Skip to main content

Littlehampton Community Fridge’s Sarah Renfrey spoke with Valerie Hart recently about how she set up the first in a network of ‘fridges’ across West Sussex.

V: Hi Sarah, tell us what gave you the idea of setting up the project?

S: I started the project in 2019 after having been motivated by a friend opening a community fridge in Dorking and seeing how great the food was she was getting. I hate food waste. Having worked in the food industry as a process engineer, I wanted to help stop the waste.

Community fridges have been growing in popularity, with many more joining the community fridge network around the UK as part of the environmental charity Hubbub.

V: How has the network expanded across West Sussex and how do the fridges operate?

S: The Littlehampton Community Fridge was the first one we opened in West Sussex followed by one In Horsham in November 2020, initiating our West Sussex Community Fridge Network. We also hope to open a third community fridge in Steyning in June.

We also recently launched the Littlehampton Community Fridge ‘on tour’ whereby we send out a van on a Wednesday afternoon to do pop-up community fridges in Angmering, Rustington, Wick and East Preston. In this way, we can make surplus food available to a wider community. 

Horsham Community Fridge has also recently started doing pop-ups on Saturdays.

The fridges are open to anyone to help themselves to up to five items and to unlimited amounts of bread – we don’t apply any criteria to who can access the fridges. Littlehampton is open every day except for Tuesdays and Sundays. At the moment we have over 100 people coming each session.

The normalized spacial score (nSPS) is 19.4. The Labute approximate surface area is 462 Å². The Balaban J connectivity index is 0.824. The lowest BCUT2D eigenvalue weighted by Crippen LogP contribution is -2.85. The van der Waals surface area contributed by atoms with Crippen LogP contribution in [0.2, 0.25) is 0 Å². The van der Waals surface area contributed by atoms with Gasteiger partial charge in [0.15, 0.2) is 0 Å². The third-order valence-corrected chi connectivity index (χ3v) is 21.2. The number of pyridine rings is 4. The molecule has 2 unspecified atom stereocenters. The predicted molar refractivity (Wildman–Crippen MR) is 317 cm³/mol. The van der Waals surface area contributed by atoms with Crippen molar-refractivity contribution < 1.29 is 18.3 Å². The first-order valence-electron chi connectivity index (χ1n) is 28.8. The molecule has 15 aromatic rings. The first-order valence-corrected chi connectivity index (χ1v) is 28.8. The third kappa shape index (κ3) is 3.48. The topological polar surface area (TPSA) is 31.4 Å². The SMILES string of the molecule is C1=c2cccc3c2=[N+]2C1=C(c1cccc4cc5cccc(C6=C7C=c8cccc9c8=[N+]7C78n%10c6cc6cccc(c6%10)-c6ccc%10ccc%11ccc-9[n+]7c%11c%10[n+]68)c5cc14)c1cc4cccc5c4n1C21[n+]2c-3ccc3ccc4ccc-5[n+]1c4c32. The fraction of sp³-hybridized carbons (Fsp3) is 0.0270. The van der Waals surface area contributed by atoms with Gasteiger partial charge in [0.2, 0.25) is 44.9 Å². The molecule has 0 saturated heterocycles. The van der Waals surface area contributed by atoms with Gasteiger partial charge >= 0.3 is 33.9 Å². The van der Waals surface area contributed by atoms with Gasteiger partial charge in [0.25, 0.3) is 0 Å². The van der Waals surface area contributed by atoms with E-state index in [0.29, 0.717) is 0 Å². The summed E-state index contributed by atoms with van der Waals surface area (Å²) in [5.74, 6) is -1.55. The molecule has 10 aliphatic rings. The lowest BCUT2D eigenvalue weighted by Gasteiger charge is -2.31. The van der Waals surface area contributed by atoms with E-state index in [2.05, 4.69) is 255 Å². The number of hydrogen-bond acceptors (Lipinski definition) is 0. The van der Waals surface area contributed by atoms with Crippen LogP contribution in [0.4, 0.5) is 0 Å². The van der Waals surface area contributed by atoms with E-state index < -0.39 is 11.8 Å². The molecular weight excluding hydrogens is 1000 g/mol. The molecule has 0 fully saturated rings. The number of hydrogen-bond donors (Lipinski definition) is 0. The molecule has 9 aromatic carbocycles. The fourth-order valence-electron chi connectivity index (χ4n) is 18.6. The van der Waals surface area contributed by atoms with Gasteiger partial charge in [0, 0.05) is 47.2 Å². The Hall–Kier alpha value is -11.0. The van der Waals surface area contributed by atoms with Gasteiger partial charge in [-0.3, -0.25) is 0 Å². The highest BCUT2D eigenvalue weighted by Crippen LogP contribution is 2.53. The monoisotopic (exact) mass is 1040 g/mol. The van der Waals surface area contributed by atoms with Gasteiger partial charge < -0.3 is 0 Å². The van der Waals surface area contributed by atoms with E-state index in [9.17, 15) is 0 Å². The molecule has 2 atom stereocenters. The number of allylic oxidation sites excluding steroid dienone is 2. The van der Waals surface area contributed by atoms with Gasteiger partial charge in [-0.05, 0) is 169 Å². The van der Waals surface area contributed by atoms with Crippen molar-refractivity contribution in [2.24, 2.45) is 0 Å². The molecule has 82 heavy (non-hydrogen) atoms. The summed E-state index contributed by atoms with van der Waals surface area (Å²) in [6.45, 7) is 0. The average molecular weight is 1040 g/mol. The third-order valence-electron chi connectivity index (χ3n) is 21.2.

V: Where do your supplies come from and how does FareShare help? 

S: FareShare Sussex provides about 20% of our total supplies. We collect some of this in our refrigerated van on a Tuesday morning, which supplies our Wednesday pop-up community fridge. The fresh fruit and vegetables are particularly welcome. We also get a delivery from UK Harvest (the food rescue and education charity). At the same time we collect supplies ourselves through FareShare Go, Neighbourly and other arrangements we’ve got with local businesses. 

V: What about your funding?

S: Grants come from the National Lottery and the local council. Also, we are supported by the local Rotary clubs and Lions Club as well as supermarket schemes. We also received a community grant from Sainsbury’s. Sometimes we do village events to raise funds. Also we have donation pots at the community fridges so people can pay what they feel they can afford.

V: The pandemic must have been a very trying time. How did you keep going?

S: We started off very small, operating out of the local library, with just one fridge. When lockdown happened, the library unfortunately shut. However, we were very kindly given the run of the hall at Littlehampton’s St. James Church. Being allowed to operate from here meant we could expand and we now have 18 fridges and freezers and three to four tonnes of food coming in each week. During the lockdowns we provided over 1000 food parcels to the local community and then reverted back to a community fridge as and when we were allowed to. 

We are now much bigger than before the pandemic.

V: And what about the future? Do you expect to see the project continue to grow?

S: We are seeing lots of new people coming in and trying us out as everyone is feeling the squeeze with the cost of living escalating. We collect from over 100 supermarkets per week and from local businesses and we have over 100 volunteers now, and probably 100 at Horsham as well. 

There weren’t any Community Fridges in West Sussex when we started and it’s such a great way of sharing food as well as getting the community together. We have supported projects such as feeding children in half-term, and we hope to get involved in local village events such as the upcoming Littlehampton Jubilee events.